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BUSINESS
August 27, 1989 | DENISE HAMILTON, Times Staff Writer
Levis, the jeans that epitomized capitalistic decadence here in the 1960s, stand for socialist success in the late 1980s. Just a half hour's drive from the Yugoslavian border, about 200 Hungarian factory workers--most of them women--assemble, wash and iron 3,000 pairs of jeans each day as the rock beat of Madonna blasts over the radio in the plant. This is Levi Strauss Budapest Co., a $1-million business venture with Skala-Tex Clothing & Trade, Centrum Dept. Stores Co.
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NEWS
April 7, 1990 | CAROL J. WILLIAMS, TIMES STAFF WRITER
The new Hungarian government to be named this month should immediately slash food and rent subsidies and impose other harsh but effective measures if it wants to attract the foreign money needed to rescue the economy, an international panel advised Friday. In a report timed to coincide with Sunday's final election round that will determine the next government, Western and Hungarian economists have outlined what they see as the most urgent measures needed to speed the transition to capitalism.
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NEWS
April 7, 1990 | CAROL J. WILLIAMS, TIMES STAFF WRITER
The new Hungarian government to be named this month should immediately slash food and rent subsidies and impose other harsh but effective measures if it wants to attract the foreign money needed to rescue the economy, an international panel advised Friday. In a report timed to coincide with Sunday's final election round that will determine the next government, Western and Hungarian economists have outlined what they see as the most urgent measures needed to speed the transition to capitalism.
BUSINESS
August 27, 1989 | DENISE HAMILTON, Times Staff Writer
In their ardor to court foreign investment, trade officials here tout their country's cheap labor and desire for Western-style management. U.S. firms certainly cannot complain about labor costs--many of their workers earn about $160 (10,000 forints) a month--plus they face none of the union headaches that plague firms at home. And Hungarian managers are enthusiastically embracing capitalist techniques. They are flocking to a Western business college that just opened in a Budapest suburb.
BUSINESS
August 27, 1989 | DENISE HAMILTON, Times Staff Writer
In their ardor to court foreign investment, trade officials here tout their country's cheap labor and desire for Western-style management. U.S. firms certainly cannot complain about labor costs--many of their workers earn about $160 (10,000 forints) a month--plus they face none of the union headaches that plague firms at home. And Hungarian managers are enthusiastically embracing capitalist techniques. They are flocking to a Western business college that just opened in a Budapest suburb.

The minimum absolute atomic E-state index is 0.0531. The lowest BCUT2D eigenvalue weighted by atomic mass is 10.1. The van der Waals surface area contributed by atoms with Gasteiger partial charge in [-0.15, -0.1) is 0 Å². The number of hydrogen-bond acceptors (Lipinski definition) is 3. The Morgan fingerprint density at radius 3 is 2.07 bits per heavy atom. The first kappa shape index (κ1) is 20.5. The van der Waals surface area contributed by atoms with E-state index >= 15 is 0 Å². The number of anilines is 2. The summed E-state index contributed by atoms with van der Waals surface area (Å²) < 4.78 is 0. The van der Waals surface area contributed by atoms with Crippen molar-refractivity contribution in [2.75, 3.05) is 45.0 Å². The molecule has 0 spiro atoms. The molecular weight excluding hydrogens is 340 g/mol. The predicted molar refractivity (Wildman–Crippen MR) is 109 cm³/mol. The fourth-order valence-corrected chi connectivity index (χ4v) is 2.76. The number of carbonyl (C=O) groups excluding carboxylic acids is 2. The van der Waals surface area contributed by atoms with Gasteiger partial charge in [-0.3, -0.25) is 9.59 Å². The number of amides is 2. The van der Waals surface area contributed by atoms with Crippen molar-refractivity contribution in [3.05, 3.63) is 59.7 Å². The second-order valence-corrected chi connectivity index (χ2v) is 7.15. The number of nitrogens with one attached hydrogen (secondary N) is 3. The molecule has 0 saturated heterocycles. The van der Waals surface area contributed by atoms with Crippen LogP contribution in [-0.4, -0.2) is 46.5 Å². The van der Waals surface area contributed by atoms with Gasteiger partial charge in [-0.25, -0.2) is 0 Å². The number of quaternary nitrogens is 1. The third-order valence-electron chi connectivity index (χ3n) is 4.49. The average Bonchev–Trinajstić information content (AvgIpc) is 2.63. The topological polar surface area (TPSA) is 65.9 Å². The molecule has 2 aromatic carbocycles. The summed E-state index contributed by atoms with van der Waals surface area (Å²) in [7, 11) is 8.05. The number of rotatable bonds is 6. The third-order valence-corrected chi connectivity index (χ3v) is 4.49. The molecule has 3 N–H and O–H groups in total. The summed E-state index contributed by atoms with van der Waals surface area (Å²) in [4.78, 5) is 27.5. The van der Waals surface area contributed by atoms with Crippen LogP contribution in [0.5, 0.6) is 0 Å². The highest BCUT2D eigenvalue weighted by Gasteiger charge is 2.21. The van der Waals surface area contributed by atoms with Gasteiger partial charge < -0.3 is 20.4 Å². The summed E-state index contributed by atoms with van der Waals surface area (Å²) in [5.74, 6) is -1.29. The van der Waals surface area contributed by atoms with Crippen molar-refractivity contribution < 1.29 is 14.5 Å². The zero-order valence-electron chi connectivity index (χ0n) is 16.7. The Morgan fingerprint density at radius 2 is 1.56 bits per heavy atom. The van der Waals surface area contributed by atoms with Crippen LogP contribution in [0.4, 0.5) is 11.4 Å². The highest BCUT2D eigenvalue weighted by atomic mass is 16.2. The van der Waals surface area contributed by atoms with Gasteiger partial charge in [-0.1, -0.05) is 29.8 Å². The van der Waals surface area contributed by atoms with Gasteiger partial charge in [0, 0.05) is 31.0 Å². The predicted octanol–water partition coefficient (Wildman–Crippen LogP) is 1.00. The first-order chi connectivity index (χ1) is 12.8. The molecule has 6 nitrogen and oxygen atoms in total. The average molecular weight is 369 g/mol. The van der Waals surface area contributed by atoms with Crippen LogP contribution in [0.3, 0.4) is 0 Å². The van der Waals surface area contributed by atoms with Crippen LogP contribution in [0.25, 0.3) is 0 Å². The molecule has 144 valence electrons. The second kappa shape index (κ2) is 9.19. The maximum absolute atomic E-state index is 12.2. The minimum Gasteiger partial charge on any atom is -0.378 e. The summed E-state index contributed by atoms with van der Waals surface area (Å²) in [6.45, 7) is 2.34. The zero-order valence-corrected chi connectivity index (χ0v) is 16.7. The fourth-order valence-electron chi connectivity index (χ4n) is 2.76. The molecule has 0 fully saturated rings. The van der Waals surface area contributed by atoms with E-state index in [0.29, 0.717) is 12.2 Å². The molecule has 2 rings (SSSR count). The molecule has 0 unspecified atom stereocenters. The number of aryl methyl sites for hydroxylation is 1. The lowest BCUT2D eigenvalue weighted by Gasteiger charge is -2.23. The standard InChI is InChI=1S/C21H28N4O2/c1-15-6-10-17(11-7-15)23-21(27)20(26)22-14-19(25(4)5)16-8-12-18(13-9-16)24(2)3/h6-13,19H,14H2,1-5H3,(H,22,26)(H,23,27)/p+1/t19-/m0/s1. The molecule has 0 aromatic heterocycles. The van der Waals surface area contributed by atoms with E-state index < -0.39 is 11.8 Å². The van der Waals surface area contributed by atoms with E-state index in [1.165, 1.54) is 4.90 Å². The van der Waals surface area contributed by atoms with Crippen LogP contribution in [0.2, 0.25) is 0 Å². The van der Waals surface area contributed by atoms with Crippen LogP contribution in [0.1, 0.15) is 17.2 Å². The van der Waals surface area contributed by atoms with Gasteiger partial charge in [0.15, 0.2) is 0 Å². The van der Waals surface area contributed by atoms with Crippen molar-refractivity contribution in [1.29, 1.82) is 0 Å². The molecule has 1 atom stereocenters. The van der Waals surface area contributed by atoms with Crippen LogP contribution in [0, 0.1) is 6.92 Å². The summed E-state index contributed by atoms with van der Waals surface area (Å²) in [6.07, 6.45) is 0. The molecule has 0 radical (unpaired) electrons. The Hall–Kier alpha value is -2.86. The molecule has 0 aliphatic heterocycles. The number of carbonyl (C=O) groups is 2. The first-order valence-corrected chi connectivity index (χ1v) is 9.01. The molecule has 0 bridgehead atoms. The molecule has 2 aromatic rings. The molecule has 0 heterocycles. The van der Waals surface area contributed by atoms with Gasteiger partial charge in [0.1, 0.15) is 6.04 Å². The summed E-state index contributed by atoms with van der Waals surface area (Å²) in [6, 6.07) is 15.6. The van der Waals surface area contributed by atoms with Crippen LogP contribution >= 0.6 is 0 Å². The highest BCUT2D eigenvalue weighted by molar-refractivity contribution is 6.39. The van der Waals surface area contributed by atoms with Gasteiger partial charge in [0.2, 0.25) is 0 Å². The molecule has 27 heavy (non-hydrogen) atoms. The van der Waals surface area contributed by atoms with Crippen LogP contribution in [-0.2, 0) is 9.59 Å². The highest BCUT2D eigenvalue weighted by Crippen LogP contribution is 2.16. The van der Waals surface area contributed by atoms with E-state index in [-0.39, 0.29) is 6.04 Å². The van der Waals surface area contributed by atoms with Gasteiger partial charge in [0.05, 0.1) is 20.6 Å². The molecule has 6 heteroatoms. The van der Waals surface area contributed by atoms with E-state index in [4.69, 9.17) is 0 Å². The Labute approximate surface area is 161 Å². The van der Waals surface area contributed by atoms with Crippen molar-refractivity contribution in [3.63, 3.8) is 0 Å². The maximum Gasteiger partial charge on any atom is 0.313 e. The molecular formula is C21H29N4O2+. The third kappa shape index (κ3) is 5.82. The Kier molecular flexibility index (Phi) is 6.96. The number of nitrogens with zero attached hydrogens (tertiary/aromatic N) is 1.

BUSINESS
May 14, 1992 | Cristina Lee, Times staff writer
Wine Opportunities: On the European front, the World Trade Center Assn. of Orange County is leading a team of experts from California's wine industry to study business opportunities for U.S. companies to invest in Hungary's wine industry.
BUSINESS
June 22, 1990 | CAROL J. WILLIAMS, TIMES STAFF WRITER
This East European nation took a major step along the capitalist road Thursday with a splashy reopening of the Budapest Stock Exchange, where the "big board" can display only five listings and where Hungarian buyers, who have no checkbooks, pay with satchels full of cash. The rebirth of Western-style trading after a 42-year shutdown was highlighted by listing of the state-owned Ibusz travel network, the first major Hungarian enterprise to begin privatization with a public share issue.
NEWS
August 13, 1989 | DENISE HAMILTON, Times Staff Writer
One cool spring day in 1980, Janos Vargha, a biologist-turned-journalist, visited a village on the Danube and was asked a question that would alter politics in Hungary forever. Vargha, 44, had been sent to report on pristine wetlands along the river's banks. But the townspeople had a more pressing topic on their minds. "What about the dam?" they asked Vargha, clustering around him anxiously. "What dam?" he responded. Vargha soon found out.
ENTERTAINMENT
July 22, 1990 | DAVID GRITTEN
It looks for all the world like a large-scale Hollywood epic--the kind they just don't make any more. The scene is Casablanca, 1942, as evinced by the sun's glare and the palm trees lining a sandy desert clearing. On a stage which represents a club for GIs, actress Lynn Whitfield, playing the legendary black entertainer Josephine Baker, sings a moving song in French to an audience of wildly applauding American soldiers, 350 of them white and some 100 black.
NEWS
July 8, 1991 | JOEL HAVEMANN, TIMES STAFF WRITER
Ryszard Puchala is camping out in a mile-long line at the government-owned cement factory, waiting three days to buy raw materials for his construction business. It may not be worth the trouble. So sour is the economy of Poland's countryside that most of the local farmers cannot afford Puchala's services anyway. Times are tougher still at the other end of Eastern Europe, where Romania is trying desperately to inject Western investment into its foundering economy.
BUSINESS
August 27, 1989 | DENISE HAMILTON, Times Staff Writer
Levis, the jeans that epitomized capitalistic decadence here in the 1960s, stand for socialist success in the late 1980s. Just a half hour's drive from the Yugoslavian border, about 200 Hungarian factory workers--most of them women--assemble, wash and iron 3,000 pairs of jeans each day as the rock beat of Madonna blasts over the radio in the plant. This is Levi Strauss Budapest Co., a $1-million business venture with Skala-Tex Clothing & Trade, Centrum Dept. Stores Co.
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